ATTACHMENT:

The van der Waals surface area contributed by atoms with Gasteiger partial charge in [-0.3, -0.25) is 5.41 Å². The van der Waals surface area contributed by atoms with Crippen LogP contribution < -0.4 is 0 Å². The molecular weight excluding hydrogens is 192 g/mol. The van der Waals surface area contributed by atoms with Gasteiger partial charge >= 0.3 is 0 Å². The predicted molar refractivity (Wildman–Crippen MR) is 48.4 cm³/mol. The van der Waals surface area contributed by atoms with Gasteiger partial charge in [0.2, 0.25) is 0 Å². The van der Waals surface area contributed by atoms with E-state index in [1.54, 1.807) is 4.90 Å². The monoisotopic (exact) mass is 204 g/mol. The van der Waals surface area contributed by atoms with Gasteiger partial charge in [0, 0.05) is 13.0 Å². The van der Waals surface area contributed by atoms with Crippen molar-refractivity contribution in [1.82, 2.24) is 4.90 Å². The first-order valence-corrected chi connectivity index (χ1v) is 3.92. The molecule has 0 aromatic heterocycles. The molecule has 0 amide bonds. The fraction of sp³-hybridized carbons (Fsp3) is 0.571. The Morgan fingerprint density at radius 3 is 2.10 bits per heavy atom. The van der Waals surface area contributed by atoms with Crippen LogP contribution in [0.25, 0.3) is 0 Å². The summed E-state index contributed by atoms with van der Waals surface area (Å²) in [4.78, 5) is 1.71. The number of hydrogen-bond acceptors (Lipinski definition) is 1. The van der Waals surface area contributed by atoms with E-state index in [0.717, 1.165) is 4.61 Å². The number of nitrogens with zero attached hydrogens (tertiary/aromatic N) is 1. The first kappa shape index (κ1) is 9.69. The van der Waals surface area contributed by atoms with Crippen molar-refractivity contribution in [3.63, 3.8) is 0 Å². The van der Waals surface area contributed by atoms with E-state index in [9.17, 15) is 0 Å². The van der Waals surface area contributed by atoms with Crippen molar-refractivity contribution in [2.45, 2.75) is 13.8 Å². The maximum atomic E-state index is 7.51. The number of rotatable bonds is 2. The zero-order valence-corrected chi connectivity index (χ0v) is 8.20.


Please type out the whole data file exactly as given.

The van der Waals surface area contributed by atoms with Gasteiger partial charge in [-0.3, -0.25) is 5.41 Å². The van der Waals surface area contributed by atoms with Crippen LogP contribution < -0.4 is 0 Å². The molecular weight excluding hydrogens is 192 g/mol. The van der Waals surface area contributed by atoms with Gasteiger partial charge >= 0.3 is 0 Å². The predicted molar refractivity (Wildman–Crippen MR) is 48.4 cm³/mol. The van der Waals surface area contributed by atoms with Gasteiger partial charge in [0.2, 0.25) is 0 Å². The van der Waals surface area contributed by atoms with E-state index in [1.54, 1.807) is 4.90 Å². The monoisotopic (exact) mass is 204 g/mol. The van der Waals surface area contributed by atoms with Gasteiger partial charge in [0, 0.05) is 13.0 Å². The van der Waals surface area contributed by atoms with Crippen molar-refractivity contribution in [1.82, 2.24) is 4.90 Å². The first-order valence-corrected chi connectivity index (χ1v) is 3.92. The molecule has 0 aromatic heterocycles. The molecule has 0 amide bonds. The fraction of sp³-hybridized carbons (Fsp3) is 0.571. The Morgan fingerprint density at radius 3 is 2.10 bits per heavy atom. The van der Waals surface area contributed by atoms with Crippen LogP contribution in [0.25, 0.3) is 0 Å². The summed E-state index contributed by atoms with van der Waals surface area (Å²) in [4.78, 5) is 1.71. The number of hydrogen-bond acceptors (Lipinski definition) is 1. The van der Waals surface area contributed by atoms with E-state index in [0.717, 1.165) is 4.61 Å². The number of nitrogens with zero attached hydrogens (tertiary/aromatic N) is 1. The first kappa shape index (κ1) is 9.69. The van der Waals surface area contributed by atoms with Crippen molar-refractivity contribution in [3.63, 3.8) is 0 Å². The van der Waals surface area contributed by atoms with E-state index in [9.17, 15) is 0 Å². The van der Waals surface area contributed by atoms with Crippen molar-refractivity contribution in [2.45, 2.75) is 13.8 Å². The maximum atomic E-state index is 7.51. The number of rotatable bonds is 2. The zero-order valence-corrected chi connectivity index (χ0v) is 8.20.